Computer Hackers

By Karen McCarthy

On February 15, 2010, my life was turned upside down. My commercial bank account at TD Bank was looted.

Eastern Europe-based cyber-thieves added my company to the list of victims of the epidemic of American commercial bank account takeovers that apparently started in late 2008.

Computer hackers successfully impersonated me to TD Bank’s online banking system and made $164,000 in fraudulent wire transfers out of my company’s account in a matter of minutes.

When I discovered the fraudulent transfers I notified TD Bank immediately. They said that they were not responsible, and that the fraud was “not related to any breach on their part.”

I had never made a single electronic payment from this account – much less $164,000 in a day. Yet TD Bank did not notify me of any unusual activity.  The money was never recovered.

A little known fact: Most business, government and nonprofit bank accounts do not enjoy FDIC protection as do you and I as individuals.  Had this account been a consumer account rather than a business account, TD Bank would have been forced to make good on the fraud losses it failed to prevent.

When an outside intruder hacks into an online corporate banking account and diverts funds away from an unsuspecting business, a Corporate Account Takeover (CAT) occurs.

Security experts who examined my computer told me that the hackers probably acquired my username and password by planting a virus on my computer.

Unfortunately, cyber-theft is still rampant and CAT is a real and ongoing threat to businesses, governments and nonprofits of all sizes who engage in online banking.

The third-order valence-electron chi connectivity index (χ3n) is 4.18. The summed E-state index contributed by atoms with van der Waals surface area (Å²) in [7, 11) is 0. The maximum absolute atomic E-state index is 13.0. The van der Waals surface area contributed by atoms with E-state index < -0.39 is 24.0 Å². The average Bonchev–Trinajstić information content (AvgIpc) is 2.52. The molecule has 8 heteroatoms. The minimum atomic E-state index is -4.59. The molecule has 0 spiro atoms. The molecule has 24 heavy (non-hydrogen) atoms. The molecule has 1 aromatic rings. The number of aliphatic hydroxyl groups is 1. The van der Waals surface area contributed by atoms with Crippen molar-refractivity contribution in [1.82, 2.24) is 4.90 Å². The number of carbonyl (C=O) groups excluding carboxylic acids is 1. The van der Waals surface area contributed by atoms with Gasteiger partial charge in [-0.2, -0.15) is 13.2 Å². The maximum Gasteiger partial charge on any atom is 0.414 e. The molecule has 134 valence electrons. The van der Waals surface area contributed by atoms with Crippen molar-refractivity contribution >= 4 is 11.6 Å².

A recent CAT victim, TRC Operating Company, a small independent oil producer in Taft, Calif., consciously chose to maintain banking accounts at a local financial institution, United Security Bank of Fresno (USB).

That changed when over a period of five days; 12 fraudulent wires (totaling $3.45 million) were wrongfully processed through TRC’s accounts at USB in November 2011. Ultimately, despite efforts to claw back all the money from Ukrainian cyber thieves, $299,600.00 went missing from TRC’s accounts. USB – which also has a branch in Redlands – denied liability despite numerous “red-flag” indicators that wire transfers were fraudulent. Sound familiar?

Infuriated by treatment they received from USB, TRC hired a lawyer to negotiate the recovery of their missing money. When USB refused to budge, TRC was forced to file a lawsuit against USB on principle, knowing the law made it impractical to recover much more than $299,600.

In California, after a business is hit with CAT, one of its only options to recover missing funds is to sue its bank under the California Commercial Code which enables a business to recover only the missing amount, plus interest.

In May 2012, TRC filed a complaint for damages in Kern County Superior Court alleging that USB failed to offer a “commercially reasonable” security procedure to protect TRC’s funds and that USB failed to process the fraudulent wires transfers in “good faith.” Nearly two years after litigation began, USB agreed to pay $350,000 to TRC for its losses.

Most of us have antivirus software on our computer and mine is updated regularly, but the FDIC and others have said publicly that commercial antivirus software is not capable of detecting many of these threats. Thus, until the day I was robbed, I had no way to know that my computer was infected.

I am a businesswoman, not a computer security expert. I presumed that when TD Bank accepted my deposit, they were guaranteeing to do everything in their power to keep in safe. Little did I know, the money would have been safer under my pillow.

In much the same way USB treated TRC, TD Bank failed to institute any meaningful security measures to protect my account from unauthorized access – until it was too late.

Only when banks like TD Bank and United Security Bank of Fresno are required by law to reimburse commercial depositors for losses from preventable cyber-theft will they institute the security measures necessary to protect your money.
Karen McCarthy is a small businesswoman and the volunteer President of The Cyber Looting Awareness & Security Project ( lobbying Congress to extend Federal Reserve Regulation E to cover commercial accounts. Learn more at

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